You emphasize that TAMS isn’t just for young children, and the system is still valuable into a kid’s teens. How does the process of following the system change as a child ages?
Parents obviously have to adapt as their children grow older. We would never try to teach or fifteen-year-old the difference between red and blue. That’s something we teach to our fifteen-month-old. Perhaps we don’t need to supervise our eight-year-old on the playground, but we do need to supervise our two-year-old. The goal of the TAMS method is for children to learn to be safe themselves, but the parents stay involved throughout.
You’ve done work in injury prevention worldwide. With your new book, do you take a region-specific approach, or are the strategies more universal?
You know, children are quite similar across the world. There are differences, obviously. The cultures and geography are different, but children and their parents are remarkably similar. If you live in China or New York City, your children are probably crossing the street more than if they live in a suburban or rural area, but the lessons of crossing streets apply to everyone. So the lessons in the book, and really the lessons for safety more broadly, generalize quite well.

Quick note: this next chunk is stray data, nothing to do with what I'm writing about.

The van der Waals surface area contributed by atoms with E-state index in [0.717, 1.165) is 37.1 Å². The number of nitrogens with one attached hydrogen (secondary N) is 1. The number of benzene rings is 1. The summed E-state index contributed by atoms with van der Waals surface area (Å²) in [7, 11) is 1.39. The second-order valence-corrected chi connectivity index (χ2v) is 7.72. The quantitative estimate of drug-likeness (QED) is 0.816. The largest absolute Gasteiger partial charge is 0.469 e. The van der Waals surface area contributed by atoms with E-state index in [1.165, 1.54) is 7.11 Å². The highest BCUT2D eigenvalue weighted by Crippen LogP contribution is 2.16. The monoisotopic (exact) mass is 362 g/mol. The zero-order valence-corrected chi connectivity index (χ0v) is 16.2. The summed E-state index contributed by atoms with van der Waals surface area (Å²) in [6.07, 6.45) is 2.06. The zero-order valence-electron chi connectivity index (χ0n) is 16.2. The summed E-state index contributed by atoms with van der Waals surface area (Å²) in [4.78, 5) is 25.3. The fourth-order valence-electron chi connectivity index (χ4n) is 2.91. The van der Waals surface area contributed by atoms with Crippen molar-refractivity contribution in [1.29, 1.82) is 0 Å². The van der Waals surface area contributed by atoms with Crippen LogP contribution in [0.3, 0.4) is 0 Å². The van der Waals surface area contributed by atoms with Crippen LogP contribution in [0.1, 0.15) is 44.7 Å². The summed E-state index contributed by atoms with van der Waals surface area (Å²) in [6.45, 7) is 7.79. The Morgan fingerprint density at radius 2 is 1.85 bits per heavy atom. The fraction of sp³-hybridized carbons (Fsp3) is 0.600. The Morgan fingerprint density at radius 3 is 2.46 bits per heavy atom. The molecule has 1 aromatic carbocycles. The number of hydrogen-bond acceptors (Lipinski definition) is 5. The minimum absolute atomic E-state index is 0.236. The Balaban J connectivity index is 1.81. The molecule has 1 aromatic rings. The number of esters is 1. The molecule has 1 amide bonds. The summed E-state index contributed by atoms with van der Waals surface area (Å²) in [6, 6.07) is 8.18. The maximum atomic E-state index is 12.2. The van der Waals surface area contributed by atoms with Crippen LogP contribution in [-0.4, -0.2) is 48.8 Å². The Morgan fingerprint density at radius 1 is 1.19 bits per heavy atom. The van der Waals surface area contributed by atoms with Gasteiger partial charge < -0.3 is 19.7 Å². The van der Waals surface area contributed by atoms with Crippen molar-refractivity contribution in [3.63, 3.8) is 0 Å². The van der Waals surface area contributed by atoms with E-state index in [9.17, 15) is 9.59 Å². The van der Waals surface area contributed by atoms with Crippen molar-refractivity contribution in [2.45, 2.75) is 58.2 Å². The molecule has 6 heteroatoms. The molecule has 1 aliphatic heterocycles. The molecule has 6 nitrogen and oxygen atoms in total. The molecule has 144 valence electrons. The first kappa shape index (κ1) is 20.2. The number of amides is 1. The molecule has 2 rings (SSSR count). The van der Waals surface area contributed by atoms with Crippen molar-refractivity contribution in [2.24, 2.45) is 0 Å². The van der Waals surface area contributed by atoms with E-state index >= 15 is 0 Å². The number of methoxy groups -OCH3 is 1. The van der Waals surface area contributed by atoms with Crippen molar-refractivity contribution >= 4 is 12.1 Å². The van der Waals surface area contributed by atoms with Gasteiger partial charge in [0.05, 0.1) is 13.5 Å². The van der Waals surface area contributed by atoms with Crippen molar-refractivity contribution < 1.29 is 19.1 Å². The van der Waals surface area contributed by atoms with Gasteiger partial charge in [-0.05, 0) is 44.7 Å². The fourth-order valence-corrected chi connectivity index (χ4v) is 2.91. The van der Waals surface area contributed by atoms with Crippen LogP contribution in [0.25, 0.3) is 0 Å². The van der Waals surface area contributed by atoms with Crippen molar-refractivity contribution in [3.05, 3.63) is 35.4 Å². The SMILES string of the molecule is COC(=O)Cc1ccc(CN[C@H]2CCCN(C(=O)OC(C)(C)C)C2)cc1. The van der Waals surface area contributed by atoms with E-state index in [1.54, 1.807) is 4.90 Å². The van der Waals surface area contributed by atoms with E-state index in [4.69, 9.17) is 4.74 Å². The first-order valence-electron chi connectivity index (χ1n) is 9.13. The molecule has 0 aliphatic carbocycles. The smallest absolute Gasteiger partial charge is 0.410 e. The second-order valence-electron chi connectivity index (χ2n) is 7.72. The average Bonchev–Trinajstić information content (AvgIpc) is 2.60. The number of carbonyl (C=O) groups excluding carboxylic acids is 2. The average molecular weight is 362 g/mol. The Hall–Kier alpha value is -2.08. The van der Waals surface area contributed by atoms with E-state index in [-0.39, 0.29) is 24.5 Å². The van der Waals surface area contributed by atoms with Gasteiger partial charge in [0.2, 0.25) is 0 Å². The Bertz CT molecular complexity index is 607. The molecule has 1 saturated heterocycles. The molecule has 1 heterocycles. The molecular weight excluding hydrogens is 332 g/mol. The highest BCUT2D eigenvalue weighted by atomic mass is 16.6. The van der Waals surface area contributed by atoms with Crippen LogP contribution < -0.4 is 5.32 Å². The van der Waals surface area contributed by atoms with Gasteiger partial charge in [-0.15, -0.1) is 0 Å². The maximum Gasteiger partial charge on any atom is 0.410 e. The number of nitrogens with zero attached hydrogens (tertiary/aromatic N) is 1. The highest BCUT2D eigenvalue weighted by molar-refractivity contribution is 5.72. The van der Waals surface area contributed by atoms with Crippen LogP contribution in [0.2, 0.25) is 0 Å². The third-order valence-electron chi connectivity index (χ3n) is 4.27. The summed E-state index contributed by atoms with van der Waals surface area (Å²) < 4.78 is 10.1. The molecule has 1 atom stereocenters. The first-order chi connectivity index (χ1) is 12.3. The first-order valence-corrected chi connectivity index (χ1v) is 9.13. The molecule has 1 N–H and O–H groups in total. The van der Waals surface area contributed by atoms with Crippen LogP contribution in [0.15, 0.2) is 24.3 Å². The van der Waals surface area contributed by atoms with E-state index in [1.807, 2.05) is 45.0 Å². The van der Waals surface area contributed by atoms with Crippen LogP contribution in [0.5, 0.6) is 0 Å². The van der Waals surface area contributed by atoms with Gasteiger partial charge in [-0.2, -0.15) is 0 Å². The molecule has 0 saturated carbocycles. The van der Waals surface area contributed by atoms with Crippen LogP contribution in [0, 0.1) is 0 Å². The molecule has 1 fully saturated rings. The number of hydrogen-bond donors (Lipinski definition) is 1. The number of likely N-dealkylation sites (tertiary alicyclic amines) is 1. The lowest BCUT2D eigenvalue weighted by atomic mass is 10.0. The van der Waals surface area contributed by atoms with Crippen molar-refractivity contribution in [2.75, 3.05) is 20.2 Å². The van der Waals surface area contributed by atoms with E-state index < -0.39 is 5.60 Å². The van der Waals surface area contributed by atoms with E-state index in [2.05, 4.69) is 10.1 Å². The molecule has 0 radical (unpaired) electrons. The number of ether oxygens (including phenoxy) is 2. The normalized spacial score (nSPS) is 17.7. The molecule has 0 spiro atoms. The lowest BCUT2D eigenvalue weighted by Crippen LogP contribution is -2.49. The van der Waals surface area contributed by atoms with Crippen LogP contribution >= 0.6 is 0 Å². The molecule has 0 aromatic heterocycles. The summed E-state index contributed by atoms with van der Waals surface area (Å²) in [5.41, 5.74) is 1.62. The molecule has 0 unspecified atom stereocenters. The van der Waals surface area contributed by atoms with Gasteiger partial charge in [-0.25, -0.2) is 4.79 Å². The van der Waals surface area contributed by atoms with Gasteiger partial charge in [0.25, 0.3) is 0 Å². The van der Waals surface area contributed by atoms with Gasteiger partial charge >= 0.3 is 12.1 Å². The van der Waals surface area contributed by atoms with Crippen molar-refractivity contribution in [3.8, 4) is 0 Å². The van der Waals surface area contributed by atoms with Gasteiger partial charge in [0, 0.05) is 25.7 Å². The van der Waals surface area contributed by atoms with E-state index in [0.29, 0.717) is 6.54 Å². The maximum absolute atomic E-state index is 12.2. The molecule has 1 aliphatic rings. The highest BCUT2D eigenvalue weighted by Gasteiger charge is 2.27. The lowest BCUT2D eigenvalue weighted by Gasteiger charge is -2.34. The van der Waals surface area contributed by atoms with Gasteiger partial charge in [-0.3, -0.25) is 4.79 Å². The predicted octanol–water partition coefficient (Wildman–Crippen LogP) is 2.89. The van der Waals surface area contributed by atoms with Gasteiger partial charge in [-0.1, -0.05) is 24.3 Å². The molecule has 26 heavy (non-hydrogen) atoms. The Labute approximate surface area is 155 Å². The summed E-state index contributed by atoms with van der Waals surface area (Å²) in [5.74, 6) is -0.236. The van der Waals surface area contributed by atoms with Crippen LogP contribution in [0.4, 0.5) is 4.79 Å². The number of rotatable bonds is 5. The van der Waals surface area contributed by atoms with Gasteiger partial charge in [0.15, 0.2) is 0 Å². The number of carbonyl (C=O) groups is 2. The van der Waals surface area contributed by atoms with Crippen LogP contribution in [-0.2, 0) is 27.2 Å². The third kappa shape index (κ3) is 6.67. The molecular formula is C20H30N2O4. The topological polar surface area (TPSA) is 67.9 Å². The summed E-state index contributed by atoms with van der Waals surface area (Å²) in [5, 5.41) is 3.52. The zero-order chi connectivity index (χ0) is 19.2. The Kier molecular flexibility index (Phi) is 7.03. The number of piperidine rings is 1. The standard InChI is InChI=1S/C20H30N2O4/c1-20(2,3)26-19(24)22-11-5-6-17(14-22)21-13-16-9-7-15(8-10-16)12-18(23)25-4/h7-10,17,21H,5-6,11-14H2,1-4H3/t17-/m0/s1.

In your work, have you found an area — be it a part of TAMS or otherwise — where average parents have the most room for improvement?
It varies a lot. I’m surprised by how often parents have very hot water flowing through their home faucets, which carries a risk of burns for children in bathtubs and sinks. The solution is so simple. Find your water heater and turn the dial. That’s all it takes.